Behaalotecha: The Journey of Grass

desert-islandThen Moses said to Hobab, son of Reuel the Midianite, Moses’ father-in-law, “We are journeying to the place about which the L‑rd said, ‘I will give it to you.’ Go with us, and we will be good to you.”

Numbers 10:29

Note that Moses said that the Israelites would journey to Israel, whereas Jethro was invited to go to Israel. The difference between “going” and “journeying” is that going can mean to travel physically but remain emotionally unwilling. The body moves along, but the heart remains in place. Journeying means to go physically and mentally—the entire person journeys to the destination.

It is possible to go without journeying. One can board a plane and travel with reluctance. Your heart and spirit are with your family, but you have no choice, because circumstances force you to make the trip.

As we read these lines, we can reflect on our own lives. Those of us privileged to be born into Judaism are in possession of a gem we don’t fully value. It is incumbent on us to learn from righteous proselytes (The same applies to those holy souls who do teshuvah midstream in life and adapt to a whole new lifestyle) how to value the privilege of Judaism.

-Rabbi Lazer Gurkow
“Live Every Moment”
Commentary on Torah Portion Behaalotecha

Last week I was in the middle of a journey, at least I hope it was a journey. To tell the truth, I always think of myself as in the middle of a journey, but last week at this time, as you read my Friday missive, I was also far from home. Specifically, I was attending the First Fruits of Zion (FFOZ) Shavuot conference at Beth Immanuel Sabbath Fellowship in Hudson, Wisconsin.

Although I had made my airline reservations months in advance and on some level was looking forward to attending the conference, part of me wanted to cancel everything and just stay at home. It’s more comfortable at home, more predictable…it’s safer. I suppose I was “going” to the conference but not “journeying,” to borrow Rabbi Gurkow’s metaphor. But then again, I was forgetting something.

Now the Lord said to Abram, “Go forth from your country, And from your relatives, And from your father’s house, To the land which I will show you…

Genesis 12:1

That’s how the verse is translated in the NASB version of the Bible. Now let’s look at how the Aish Ask the Rabbi writer translates the same verse and then read his brief commentary.

God appears to Abraham and commands him: “Go to yourself” (“Lech Lecha”) – away from your country, your relatives, and your father’s house.” God is telling Abraham that in order to become truly great, he must “cut the umbilical cord,” and embark on a journey of growth and self-discovery – away from the familiar routine.

In commanding Abraham to go away from his country, his family, everything he ever knew, God is also commanding him to “go to himself.” We can understand this as going to the Land of Promise, to Canaan, to the Land that would one day be known as Israel. This was the core of everything God intended Abraham to be as the Father of Judaism and the spiritual father of all of those who turn to the God of Abraham through faith in Messiah.

Go to yourself.

In some sense, that’s what I discovered (or rediscovered) in returning to Hudson last week. I expressed some misgivings about going to the conference right before my trip and it turns out, on that first Tuesday night as I sat in services and listening to the teachers, I was right to feel that way. Instead of everything feeling comfortable and familiar, I felt like a literal “stranger in a strange land.”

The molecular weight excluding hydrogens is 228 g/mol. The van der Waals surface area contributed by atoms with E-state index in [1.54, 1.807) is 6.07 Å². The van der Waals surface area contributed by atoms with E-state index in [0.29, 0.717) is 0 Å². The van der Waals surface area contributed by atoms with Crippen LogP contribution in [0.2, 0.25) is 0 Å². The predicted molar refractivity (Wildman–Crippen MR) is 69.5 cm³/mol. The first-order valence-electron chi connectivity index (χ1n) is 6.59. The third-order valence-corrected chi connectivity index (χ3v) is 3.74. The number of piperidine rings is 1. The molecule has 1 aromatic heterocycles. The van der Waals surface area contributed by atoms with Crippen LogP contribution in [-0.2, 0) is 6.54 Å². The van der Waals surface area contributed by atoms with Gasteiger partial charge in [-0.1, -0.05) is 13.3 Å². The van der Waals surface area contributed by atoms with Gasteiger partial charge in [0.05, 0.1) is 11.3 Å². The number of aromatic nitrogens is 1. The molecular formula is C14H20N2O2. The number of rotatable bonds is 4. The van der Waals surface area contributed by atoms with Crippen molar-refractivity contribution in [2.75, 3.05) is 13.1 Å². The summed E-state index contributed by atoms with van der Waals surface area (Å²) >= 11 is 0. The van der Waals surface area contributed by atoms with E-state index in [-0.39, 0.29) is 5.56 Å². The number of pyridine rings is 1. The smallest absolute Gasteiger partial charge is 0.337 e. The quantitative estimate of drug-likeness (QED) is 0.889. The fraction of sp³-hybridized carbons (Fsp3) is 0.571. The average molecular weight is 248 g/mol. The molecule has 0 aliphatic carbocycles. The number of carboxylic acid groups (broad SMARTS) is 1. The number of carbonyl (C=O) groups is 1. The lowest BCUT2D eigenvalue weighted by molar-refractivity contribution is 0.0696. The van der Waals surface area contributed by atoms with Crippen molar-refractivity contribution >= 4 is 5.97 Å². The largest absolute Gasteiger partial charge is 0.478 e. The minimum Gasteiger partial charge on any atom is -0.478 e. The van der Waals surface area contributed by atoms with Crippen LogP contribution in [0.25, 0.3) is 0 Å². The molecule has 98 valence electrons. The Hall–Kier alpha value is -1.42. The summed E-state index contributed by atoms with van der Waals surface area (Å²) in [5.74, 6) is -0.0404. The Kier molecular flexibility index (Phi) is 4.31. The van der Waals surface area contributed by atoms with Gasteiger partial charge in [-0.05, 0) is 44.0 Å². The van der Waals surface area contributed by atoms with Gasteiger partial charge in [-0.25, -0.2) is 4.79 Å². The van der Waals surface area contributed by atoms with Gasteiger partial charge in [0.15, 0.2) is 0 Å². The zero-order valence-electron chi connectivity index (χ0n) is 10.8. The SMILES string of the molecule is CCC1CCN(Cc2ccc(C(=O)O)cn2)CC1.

boaz-michael-beth-immanuelEven as Boaz Michael was welcoming all of the attendees that first night, encouraging those who were completely unfamiliar with synagogue worship to engage in the process on whatever level they felt they could, it was as if I was standing on the outside looking in through a dirty window. I realized that I was at the intersection, or some might say, the point of collision, between the Shavuot conference and my Tent of David experience.

Seven months ago or so, I started attending church again. In spite of the discomfort I felt on multiple levels, I eventually settled into a sort of “rhythm” in my church attendance, in my fellowship with other Christians, in my weekly conversations with Pastor Randy, and everything has gradually become “normal.”

But in sitting in the pew at Beth Immanuel on the first night of the conference, I was struck by how familiar and unfamiliar everything was. Even as I moved through the subsequent days of the conference and gradually re-acquainted myself with Jewish worship, eventually drawing a sense of comfort and even enjoyment in the Jewish expression of encountering God, I realized what it was really like to stand between two worlds. In some ways, the typical Sunday worship service at church couldn’t hold a candle to the Jewish prayer and Torah services, the depth they generated in me, and the complex pattern that davening in a synagogue weaves in my personal fabric.

But while I realized that the synagogue wasn’t my world, it reminded me that the church really isn’t my world either. I started wondering about the consequences of Calvinism and perhaps I was one of those consequences. What happens when a person who God doesn’t choose for salvation ends up on the House of God anyway? What happens when he wants to love an encounter with God but feels completely foreign to the attempt?

Was this God’s way of telling me that I didn’t belong? Were others called to “journey” but I was merely “going” along for the ride?

Go to yourself? But exactly where does “myself” reside?

I declare to you today, that you shall surely perish. You shall not live long in the land that you are going over the Jordan to enter and possess. I call heaven and earth to witness against you today, that I have set before you life and death, blessing and curse. Therefore choose life, that you and your offspring may live, loving the Lord your God, obeying his voice and holding fast to him, for he is your life and length of days, that you may dwell in the land that the Lord swore to your fathers, to Abraham, to Isaac, and to Jacob, to give them.”